HOME  |  NEWS  |  BLOGS  |  MESSAGES  |  FEATURES  |  VIDEOS  |  WEBINARS  |  INDUSTRIES  |  FOCUS ON FUNDAMENTALS
  |  REGISTER  |  LOGIN  |  HELP
Comments
View Comments: Newest First|Oldest First|Threaded View
<<  <  Page 3/3
RNDDUDE
User Rank
Platinum
Re: A variety of flight
RNDDUDE   8/28/2012 10:44:21 AM
NO RATINGS
Ann, although all of the devices are marvelous, I too was taken by the two helium-filled lighter-than-air devices. I would expect very long flight times for these, as power is only used for control and accelleration, and not in keeping the craft airborne. Very stealthy sound-wise also....

gsmith120
User Rank
Platinum
Re: A variety of flight
gsmith120   8/27/2012 7:11:42 PM
NO RATINGS
Ann, I really enjoy your robot stories. The AirBurr looks strange but is really cool robot.  I especially like it can stand its self back up and return to flight without human intervention, even though I can't visualize how it can accomplish this.  I would have loved to seem that in action. 

I've seen several videos of the U of PA robots.  I love them playing music.

gsmith120
User Rank
Platinum
Re: Miniaturization
gsmith120   8/27/2012 7:06:58 PM
NO RATINGS
Tim your son's RC copter sounds like fun with the video capability.  I can't believe the low price.

Tim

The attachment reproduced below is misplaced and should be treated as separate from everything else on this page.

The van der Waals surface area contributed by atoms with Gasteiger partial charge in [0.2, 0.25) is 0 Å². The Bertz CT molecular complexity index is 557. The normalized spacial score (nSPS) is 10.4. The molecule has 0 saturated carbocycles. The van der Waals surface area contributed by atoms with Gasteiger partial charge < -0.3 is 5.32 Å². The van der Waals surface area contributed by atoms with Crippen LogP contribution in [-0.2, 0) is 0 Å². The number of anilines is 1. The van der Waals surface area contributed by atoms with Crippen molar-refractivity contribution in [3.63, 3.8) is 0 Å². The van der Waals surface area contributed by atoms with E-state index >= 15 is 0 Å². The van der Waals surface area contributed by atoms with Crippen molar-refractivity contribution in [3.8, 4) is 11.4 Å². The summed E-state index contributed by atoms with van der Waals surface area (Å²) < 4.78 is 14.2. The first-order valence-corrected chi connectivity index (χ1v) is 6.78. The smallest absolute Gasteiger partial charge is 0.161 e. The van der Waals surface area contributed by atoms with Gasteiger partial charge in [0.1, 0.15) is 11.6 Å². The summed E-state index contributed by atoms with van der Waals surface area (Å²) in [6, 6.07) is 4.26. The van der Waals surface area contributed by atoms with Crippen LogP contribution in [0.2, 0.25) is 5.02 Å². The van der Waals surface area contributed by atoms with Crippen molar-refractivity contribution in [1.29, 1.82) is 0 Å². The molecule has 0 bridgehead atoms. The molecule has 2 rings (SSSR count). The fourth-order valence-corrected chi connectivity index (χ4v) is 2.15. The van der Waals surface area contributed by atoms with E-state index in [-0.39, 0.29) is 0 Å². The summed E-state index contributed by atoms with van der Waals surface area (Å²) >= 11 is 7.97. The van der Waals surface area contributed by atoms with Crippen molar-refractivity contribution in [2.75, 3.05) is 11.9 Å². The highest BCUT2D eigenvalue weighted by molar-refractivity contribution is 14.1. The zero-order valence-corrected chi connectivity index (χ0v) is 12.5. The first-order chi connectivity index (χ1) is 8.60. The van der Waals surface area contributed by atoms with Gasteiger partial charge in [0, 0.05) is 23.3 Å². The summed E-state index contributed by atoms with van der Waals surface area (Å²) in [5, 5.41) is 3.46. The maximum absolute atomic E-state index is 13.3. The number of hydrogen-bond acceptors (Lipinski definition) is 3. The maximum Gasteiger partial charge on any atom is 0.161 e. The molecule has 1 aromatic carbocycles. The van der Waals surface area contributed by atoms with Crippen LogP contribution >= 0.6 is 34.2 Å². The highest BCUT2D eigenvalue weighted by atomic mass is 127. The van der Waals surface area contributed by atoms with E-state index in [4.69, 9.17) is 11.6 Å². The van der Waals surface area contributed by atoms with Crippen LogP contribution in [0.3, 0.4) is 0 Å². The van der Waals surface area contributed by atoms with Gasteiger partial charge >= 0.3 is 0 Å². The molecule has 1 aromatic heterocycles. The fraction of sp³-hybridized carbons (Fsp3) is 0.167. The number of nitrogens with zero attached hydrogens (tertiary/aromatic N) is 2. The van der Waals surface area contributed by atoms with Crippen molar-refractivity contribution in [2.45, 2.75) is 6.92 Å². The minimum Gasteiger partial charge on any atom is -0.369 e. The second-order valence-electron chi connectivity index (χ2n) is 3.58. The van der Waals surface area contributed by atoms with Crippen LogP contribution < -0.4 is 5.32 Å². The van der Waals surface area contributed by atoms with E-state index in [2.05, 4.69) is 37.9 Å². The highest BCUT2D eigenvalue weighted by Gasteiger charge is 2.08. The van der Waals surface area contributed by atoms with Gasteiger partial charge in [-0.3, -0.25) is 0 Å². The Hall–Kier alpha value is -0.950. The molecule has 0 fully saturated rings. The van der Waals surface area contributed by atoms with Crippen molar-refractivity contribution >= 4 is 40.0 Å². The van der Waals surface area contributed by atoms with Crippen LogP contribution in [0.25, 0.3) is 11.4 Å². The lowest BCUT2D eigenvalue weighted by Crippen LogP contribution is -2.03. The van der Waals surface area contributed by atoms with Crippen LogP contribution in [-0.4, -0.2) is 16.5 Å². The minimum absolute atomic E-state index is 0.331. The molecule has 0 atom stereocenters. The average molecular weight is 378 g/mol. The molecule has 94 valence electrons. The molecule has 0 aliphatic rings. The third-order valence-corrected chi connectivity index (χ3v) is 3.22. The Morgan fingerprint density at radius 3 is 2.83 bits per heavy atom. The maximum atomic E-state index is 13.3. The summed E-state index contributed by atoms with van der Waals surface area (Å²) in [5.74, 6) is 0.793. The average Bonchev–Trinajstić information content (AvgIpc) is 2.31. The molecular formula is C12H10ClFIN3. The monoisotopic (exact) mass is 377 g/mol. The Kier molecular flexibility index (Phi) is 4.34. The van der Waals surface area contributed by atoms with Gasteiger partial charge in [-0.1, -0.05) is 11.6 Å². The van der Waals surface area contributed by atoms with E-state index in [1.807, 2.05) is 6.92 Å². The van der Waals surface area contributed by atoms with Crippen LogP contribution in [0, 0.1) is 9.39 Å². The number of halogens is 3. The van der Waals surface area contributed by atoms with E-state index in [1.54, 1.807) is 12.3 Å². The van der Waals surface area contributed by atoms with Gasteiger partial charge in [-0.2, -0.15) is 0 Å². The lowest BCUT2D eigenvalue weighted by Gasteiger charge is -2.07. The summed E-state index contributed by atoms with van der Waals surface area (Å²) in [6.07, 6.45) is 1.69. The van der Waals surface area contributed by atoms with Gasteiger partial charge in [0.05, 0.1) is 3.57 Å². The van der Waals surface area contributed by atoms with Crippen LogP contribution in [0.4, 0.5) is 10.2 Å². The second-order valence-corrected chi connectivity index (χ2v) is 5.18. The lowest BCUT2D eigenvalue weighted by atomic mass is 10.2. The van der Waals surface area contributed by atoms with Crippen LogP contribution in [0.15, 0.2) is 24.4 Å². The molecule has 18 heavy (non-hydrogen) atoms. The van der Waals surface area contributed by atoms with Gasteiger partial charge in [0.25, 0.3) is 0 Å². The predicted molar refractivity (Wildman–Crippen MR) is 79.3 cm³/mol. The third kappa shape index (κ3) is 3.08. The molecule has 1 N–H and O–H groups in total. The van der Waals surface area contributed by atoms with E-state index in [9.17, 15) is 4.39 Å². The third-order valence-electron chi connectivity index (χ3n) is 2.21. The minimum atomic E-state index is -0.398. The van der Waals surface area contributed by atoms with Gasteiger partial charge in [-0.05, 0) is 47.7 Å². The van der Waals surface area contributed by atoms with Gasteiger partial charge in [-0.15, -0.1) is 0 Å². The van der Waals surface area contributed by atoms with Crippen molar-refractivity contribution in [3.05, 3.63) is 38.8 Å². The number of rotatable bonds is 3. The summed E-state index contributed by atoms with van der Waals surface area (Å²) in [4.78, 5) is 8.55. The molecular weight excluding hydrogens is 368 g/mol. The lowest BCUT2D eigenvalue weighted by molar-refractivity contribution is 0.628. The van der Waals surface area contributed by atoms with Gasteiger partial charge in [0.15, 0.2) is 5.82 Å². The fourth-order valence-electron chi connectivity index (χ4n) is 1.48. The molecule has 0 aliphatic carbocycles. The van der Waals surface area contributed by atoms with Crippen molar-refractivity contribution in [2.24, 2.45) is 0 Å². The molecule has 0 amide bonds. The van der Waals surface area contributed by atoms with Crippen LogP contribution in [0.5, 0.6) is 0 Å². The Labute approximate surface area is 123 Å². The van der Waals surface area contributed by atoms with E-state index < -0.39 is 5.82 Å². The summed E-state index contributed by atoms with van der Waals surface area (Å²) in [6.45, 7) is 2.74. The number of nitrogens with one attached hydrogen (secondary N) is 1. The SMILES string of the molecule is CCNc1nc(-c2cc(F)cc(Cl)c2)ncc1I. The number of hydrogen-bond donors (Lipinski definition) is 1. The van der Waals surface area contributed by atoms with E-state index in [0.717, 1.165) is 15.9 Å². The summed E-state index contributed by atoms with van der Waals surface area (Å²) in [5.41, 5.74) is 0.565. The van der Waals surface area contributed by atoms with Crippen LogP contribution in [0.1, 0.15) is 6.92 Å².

User Rank
Platinum
Re: Miniaturization
Tim   8/27/2012 7:00:16 PM
NO RATINGS
It is interesting too see the items that were based on hobbies. My son has an Airhogs RC copter that actually takes downloadable video. At $60 retail, this is great miniatuarization as well as great cost reduction to make the product affordable. On the slideshow, the Air Penguin is pretty neat. Great article.

Ann R. Thryft
User Rank
Blogger
Re: Miniaturization
Ann R. Thryft   8/27/2012 4:06:33 PM
NO RATINGS
Thanks for your insightful (as usual) comments, Ivan. The small size and amazing abilities of some of the tiniest robot flyers are impressive, and couldn't be done without much smaller, more efficient and more powerful components, including the ones you mention. Cameras and silicon are kind of obvious in the shrinking component department, but controllers and motors have taken longer to get miniaturized. Regarding the fun element, I found it interesting that at least one of these, MIT's Phoenix, originally started as a redesigned hobbyist craft. I wonder how many others began in a similar way?

Ivan Kirkpatrick
User Rank
Platinum
Miniaturization
Ivan Kirkpatrick   8/27/2012 2:33:56 PM
NO RATINGS
I think the key to a lot of this interesting work is the miniaturization that has happened in control systems and powertrains.  The smaller cameras and radio devices make this technology quite useful.  More applications will develop as the technology progresses.  6 axis motion control, location and obstacle sensors coupled with computer controls and data relays will find many many applications.

Each of these machines might find a different application based on specific requirements.  Some will need to go fast, some carry loads, some perform reconnaissance and others might be just for fun.

Ann R. Thryft
User Rank
Blogger
Re: A variety of flight
Ann R. Thryft   8/27/2012 12:50:48 PM
NO RATINGS